De Chambure credited Kermit Lynch Wine Merchant with carrying the import tradition to new heights. "You can buy Burgundies here in the Bay Area that you cannot get in France," he said.

Other connections between the two regions he mentioned were the facts, among others, that the Colgins, owners of a Napa cult wine winery, also have a winery in France, and that Hospice de Beaune served as the model for the Napa Valley Wine Auction.

Introducing himself, wine proprietor Jean-Charles Boisset joked that he was born in a wine barrel, tasting wine at the age of 3 and making wine by the age of 11. It was at that age that he made a fateful journey with his grandparents to visit the historic Sonoma winery he now owns - Buena Vista, originally built in the 1860's. He has restored the winery over the last few years to its original pristine condition and, on May 30, will open a new wine tool museum on the site.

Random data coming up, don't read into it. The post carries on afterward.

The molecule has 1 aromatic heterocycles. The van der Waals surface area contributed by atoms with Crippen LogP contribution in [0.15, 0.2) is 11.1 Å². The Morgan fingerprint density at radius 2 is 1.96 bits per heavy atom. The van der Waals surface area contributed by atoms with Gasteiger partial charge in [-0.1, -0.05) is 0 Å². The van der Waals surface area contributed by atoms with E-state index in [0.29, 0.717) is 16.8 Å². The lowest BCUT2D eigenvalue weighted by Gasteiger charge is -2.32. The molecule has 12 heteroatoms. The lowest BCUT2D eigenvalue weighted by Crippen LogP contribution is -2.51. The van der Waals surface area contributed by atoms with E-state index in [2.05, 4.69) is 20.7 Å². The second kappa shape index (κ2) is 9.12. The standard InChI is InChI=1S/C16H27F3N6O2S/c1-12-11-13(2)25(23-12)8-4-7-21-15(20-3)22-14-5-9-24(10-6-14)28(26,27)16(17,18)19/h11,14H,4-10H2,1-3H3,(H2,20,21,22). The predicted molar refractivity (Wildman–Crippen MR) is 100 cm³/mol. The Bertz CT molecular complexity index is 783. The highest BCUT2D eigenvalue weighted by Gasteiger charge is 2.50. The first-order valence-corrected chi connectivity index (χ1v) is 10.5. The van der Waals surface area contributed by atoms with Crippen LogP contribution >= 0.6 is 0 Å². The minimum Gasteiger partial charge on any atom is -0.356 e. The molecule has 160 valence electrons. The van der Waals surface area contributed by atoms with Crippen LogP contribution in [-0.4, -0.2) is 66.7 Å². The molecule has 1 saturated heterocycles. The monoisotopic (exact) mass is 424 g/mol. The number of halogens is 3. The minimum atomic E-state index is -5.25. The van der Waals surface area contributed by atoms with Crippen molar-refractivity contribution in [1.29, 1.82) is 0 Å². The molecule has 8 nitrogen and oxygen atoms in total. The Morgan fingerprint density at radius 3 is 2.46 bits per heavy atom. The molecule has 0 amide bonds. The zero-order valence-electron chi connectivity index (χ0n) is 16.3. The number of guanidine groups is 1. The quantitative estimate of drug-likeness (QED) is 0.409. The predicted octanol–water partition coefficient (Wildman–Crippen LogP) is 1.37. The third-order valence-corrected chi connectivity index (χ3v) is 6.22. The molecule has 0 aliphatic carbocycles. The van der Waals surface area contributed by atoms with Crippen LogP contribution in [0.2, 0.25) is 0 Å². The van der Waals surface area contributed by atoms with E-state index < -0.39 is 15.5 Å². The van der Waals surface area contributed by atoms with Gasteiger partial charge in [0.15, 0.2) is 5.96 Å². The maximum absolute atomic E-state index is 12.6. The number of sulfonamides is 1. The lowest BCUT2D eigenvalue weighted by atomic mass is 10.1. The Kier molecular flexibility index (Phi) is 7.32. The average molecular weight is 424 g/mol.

Jean-Charles Boisset of DeLoach, Raymond and Buena Vista wineries
Jean-Charles' grandparents, who traveled with him to Sonoma, were schoolteachers, not wine scions. Jean-Charles' father, Jean-Claude Boisset, achieved tremendous success in the wine industry in just one generation. 

Since he married Gina Gallo in 2009 and moved to Napa, Boisset has taken a dynamic role in positioning his Raymond and DeLoach winery brands as organic and biodynamic, certifying 90 acres in Napa and 17 (of his 400) acres in Sonoma surrounding the Russian River Valley tasting room. (About 500+ cases of estate wines are currently produced from the Biodynamic vines at DeLoach.)

Boisset constructed an impressive, educational "Theater of Nature" display in Napa where visitors can learn about conventional, organic and biodynamic farming side by side. At the wine seminar, Boisset announced that he has hundreds more acres in Napa's Jamieson Canyon that are in transition to organic certification. (More details were not available.)

At the tasting, Boisset focused on his family's most treasured Burgundian vineyards and his recent experiments in making Pinot Noir blended from Burgundy and Sonoma. 
The Boisset wines from Burgundy's Chambolle-Myusigny vineyard